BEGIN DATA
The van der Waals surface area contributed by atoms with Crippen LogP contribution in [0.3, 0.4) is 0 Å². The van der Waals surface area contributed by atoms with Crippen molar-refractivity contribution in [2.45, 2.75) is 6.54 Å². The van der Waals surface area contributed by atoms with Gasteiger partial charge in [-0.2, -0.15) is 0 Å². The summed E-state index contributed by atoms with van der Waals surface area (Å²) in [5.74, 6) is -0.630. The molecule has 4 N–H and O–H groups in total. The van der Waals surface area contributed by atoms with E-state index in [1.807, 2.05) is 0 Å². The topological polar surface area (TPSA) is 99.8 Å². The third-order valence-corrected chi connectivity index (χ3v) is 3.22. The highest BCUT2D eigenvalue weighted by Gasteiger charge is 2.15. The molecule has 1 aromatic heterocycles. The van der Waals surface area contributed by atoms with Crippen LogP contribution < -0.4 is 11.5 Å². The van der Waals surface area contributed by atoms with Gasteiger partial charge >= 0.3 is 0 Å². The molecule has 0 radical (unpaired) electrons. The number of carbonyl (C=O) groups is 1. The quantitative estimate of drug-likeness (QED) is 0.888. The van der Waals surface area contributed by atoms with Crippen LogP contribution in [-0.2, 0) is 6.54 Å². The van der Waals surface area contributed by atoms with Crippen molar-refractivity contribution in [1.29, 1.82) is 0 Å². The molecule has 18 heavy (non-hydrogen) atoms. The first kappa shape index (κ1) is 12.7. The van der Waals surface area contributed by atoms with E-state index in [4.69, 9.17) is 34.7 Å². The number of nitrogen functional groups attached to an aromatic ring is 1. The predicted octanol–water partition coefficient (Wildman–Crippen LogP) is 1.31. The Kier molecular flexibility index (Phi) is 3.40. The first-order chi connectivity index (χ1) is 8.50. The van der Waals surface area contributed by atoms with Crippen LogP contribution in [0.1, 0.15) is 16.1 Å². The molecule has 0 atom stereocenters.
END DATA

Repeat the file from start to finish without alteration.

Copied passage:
The van der Waals surface area contributed by atoms with Crippen LogP contribution in [0.3, 0.4) is 0 Å². The van der Waals surface area contributed by atoms with Crippen molar-refractivity contribution in [2.45, 2.75) is 6.54 Å². The van der Waals surface area contributed by atoms with Gasteiger partial charge in [-0.2, -0.15) is 0 Å². The summed E-state index contributed by atoms with van der Waals surface area (Å²) in [5.74, 6) is -0.630. The molecule has 4 N–H and O–H groups in total. The van der Waals surface area contributed by atoms with E-state index in [1.807, 2.05) is 0 Å². The topological polar surface area (TPSA) is 99.8 Å². The third-order valence-corrected chi connectivity index (χ3v) is 3.22. The highest BCUT2D eigenvalue weighted by Gasteiger charge is 2.15. The molecule has 1 aromatic heterocycles. The van der Waals surface area contributed by atoms with Crippen LogP contribution < -0.4 is 11.5 Å². The van der Waals surface area contributed by atoms with Gasteiger partial charge >= 0.3 is 0 Å². The molecule has 0 radical (unpaired) electrons. The number of carbonyl (C=O) groups is 1. The quantitative estimate of drug-likeness (QED) is 0.888. The van der Waals surface area contributed by atoms with Crippen LogP contribution in [-0.2, 0) is 6.54 Å². The van der Waals surface area contributed by atoms with Crippen molar-refractivity contribution in [1.29, 1.82) is 0 Å². The molecule has 18 heavy (non-hydrogen) atoms. The first kappa shape index (κ1) is 12.7. The van der Waals surface area contributed by atoms with E-state index in [4.69, 9.17) is 34.7 Å². The number of nitrogen functional groups attached to an aromatic ring is 1. The predicted octanol–water partition coefficient (Wildman–Crippen LogP) is 1.31. The Kier molecular flexibility index (Phi) is 3.40. The first-order chi connectivity index (χ1) is 8.50. The van der Waals surface area contributed by atoms with Crippen LogP contribution in [0.1, 0.15) is 16.1 Å². The molecule has 0 atom stereocenters.